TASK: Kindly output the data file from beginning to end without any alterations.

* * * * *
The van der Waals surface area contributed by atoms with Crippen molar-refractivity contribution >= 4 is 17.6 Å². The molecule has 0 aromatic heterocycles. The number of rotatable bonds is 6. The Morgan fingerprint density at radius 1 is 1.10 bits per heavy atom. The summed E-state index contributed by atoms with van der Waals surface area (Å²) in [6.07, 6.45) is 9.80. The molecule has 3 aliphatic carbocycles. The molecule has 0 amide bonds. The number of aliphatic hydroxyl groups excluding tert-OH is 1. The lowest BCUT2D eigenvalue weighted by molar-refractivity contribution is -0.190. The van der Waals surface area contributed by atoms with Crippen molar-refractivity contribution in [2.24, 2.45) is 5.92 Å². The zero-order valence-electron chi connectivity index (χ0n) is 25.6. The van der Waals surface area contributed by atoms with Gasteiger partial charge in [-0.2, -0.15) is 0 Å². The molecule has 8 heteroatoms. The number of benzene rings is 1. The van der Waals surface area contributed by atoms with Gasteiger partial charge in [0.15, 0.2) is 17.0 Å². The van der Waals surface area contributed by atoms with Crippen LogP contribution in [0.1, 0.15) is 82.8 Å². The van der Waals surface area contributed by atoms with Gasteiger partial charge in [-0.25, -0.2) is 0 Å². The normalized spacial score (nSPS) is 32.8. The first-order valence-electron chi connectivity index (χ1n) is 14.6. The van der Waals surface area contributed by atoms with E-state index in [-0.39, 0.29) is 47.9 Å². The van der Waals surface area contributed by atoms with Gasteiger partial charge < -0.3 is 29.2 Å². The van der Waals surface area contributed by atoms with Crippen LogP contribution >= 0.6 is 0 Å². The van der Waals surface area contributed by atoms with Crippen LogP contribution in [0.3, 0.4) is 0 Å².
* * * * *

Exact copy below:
The van der Waals surface area contributed by atoms with Crippen molar-refractivity contribution >= 4 is 17.6 Å². The molecule has 0 aromatic heterocycles. The number of rotatable bonds is 6. The Morgan fingerprint density at radius 1 is 1.10 bits per heavy atom. The summed E-state index contributed by atoms with van der Waals surface area (Å²) in [6.07, 6.45) is 9.80. The molecule has 3 aliphatic carbocycles. The molecule has 0 amide bonds. The number of aliphatic hydroxyl groups excluding tert-OH is 1. The lowest BCUT2D eigenvalue weighted by molar-refractivity contribution is -0.190. The van der Waals surface area contributed by atoms with Crippen molar-refractivity contribution in [2.24, 2.45) is 5.92 Å². The zero-order valence-electron chi connectivity index (χ0n) is 25.6. The van der Waals surface area contributed by atoms with Gasteiger partial charge in [-0.2, -0.15) is 0 Å². The molecule has 8 heteroatoms. The number of benzene rings is 1. The van der Waals surface area contributed by atoms with Gasteiger partial charge in [0.15, 0.2) is 17.0 Å². The van der Waals surface area contributed by atoms with Crippen LogP contribution in [0.1, 0.15) is 82.8 Å². The van der Waals surface area contributed by atoms with Gasteiger partial charge in [-0.25, -0.2) is 0 Å². The normalized spacial score (nSPS) is 32.8. The first-order valence-electron chi connectivity index (χ1n) is 14.6. The van der Waals surface area contributed by atoms with E-state index in [-0.39, 0.29) is 47.9 Å². The van der Waals surface area contributed by atoms with Gasteiger partial charge < -0.3 is 29.2 Å². The van der Waals surface area contributed by atoms with Crippen LogP contribution >= 0.6 is 0 Å². The van der Waals surface area contributed by atoms with Crippen LogP contribution in [0.3, 0.4) is 0 Å².